5.2) John Arpin [top]
John Arpin (born December 3, 1936, died November 8, 2007) was one of Canada's most renown pianists with a constant repertoire of classic ragtime piano in addition to a variety of other musical styles. From his official online biography (an archived version of which is available here), we learn that he was born in Port McNicoll, Ontario, and graduated from the Royal Conservatory of Music at the tender age of 16. Although Arpin then attended the Faculty of Music, University of Toronto, he abandoned the academic experience in favour of performing at various local establishments and conducting a choir. According to his biography, Arpin "could also be found on the concert stage accompanying an opera singer, or performing turn-of-the-century music by Canadian composers on radio." He has recorded numerous CDs, including a number of ragtime CDs. One of his more recent recordings is the wonderful "Blue Gardenia" featuring the Latin American music of Hal Isbitz (highly recommended).
Arpin was awarded the Scott Joplin Award in 1998 by the Scott Joplin Foundation in Sedalia, Missouri.
Attending one of Arpin's concerts was a pleasure; he usually started with a number of rags (often with Peacherine Rag by Scott Joplin) and recounted numerous stories of his friendship with Eubie Blake. At the last concert I saw in Toronto a few years ago, one of his encores included a ragtime song, When Ragtime Rosie Ragged the Rosary.
Known as the "Chopin of Ragtime," Arpin was a versatile pianist, comfortable in any number of genres. He was quoted in 1966 as saying that "I once figured out I know 2,000 tunes," at a time when he worked two gigs: performing ragtime at at the Last Chance Saloon in Toronto until 8:30, and then moving to Mister Tony's in Yorkville where he performed show tunes and classical piano (Scott:1966).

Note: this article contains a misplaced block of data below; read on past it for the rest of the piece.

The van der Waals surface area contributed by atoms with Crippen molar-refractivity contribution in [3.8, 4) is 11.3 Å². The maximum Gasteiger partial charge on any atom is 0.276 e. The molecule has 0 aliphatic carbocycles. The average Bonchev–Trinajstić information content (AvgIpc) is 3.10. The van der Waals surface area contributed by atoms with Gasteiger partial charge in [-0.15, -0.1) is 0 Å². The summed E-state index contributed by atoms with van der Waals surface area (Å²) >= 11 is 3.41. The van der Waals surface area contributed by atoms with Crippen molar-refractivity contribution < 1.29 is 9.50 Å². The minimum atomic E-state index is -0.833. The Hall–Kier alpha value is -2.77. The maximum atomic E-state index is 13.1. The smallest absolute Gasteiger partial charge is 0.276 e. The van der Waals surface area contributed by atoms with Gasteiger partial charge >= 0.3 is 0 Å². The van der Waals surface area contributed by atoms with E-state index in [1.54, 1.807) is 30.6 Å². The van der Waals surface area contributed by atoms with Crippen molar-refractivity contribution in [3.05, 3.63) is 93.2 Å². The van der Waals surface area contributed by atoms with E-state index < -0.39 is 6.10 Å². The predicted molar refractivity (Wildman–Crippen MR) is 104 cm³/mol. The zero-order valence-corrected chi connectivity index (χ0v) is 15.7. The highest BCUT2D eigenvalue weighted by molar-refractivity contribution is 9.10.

He is one of the few Canadian ragtimers to have
an entry in the The
Encyclopedia of Music in Canada (see
his entry here).
His official website has been de-activated but
can still be viewed here at the Internet
John Arpin passed away on Thursday, November 8,
His wife kept a blog here describing his battle with cancer and many details about his (and their) personal life.
York University continues to digitize Arpin's personal collection of sheet donated by his wife (currently over 8,000 titles).
Mimi is a pianist from Montreal, Quebec, whose repertoire is heavily infused with ragtime music. She is a regular performer at various ragtime festivals and concerts and has recorded a number of CDs, including a CD of the rags of Jéan-Baptiste LaFrenière (1874-1912), himself a pianist and composer from Quebec who composed a number of interesting rags and waltzes that are featured in my separate essay on Jéan-Baptiste LaFrenière and ragtime in Québec.
The Encyclopedia of Music in Canada has a detailed entry for Mimi here.
5.4) Eubie Blake
(February 7, 1887 – February 12, 1983) [top]
"Ragtime Bob" Darch [top]
"Ragtime Bob" Darch would qualify as an honorary Canadian due to his important presence in Toronto at Club 76 during the early 1960's and the role that he played in keeping ragtime alive ("Ragtime is dead? Hell, it ain't even sick!"). He is credited with encouraging Eubie Blake to come out of retirement and was instrumental in organizing a trip by Joseph Lamb to Toronto in 1959 for one of Lamb's very few public performances.
Darch was known for promoting ragtime through his playing in saloons and any venue where he could play ragtime.
Known for his "Five Pedal Cornish Upright Saloon Grand Piano," Darch was not only a ragtime player but also a composer and researcher. Here is a picture of Darch standing next to his famous piano with a note on the photo from Eubie Blake saying "Ragtime Bob Darch 1959 He's one great Ragtime Pianist of his time. E.B."
Well-known ragtimer, Ian Whitcomb, has a nice online article entitled "Bob Darch: My Adventures with the Great Man."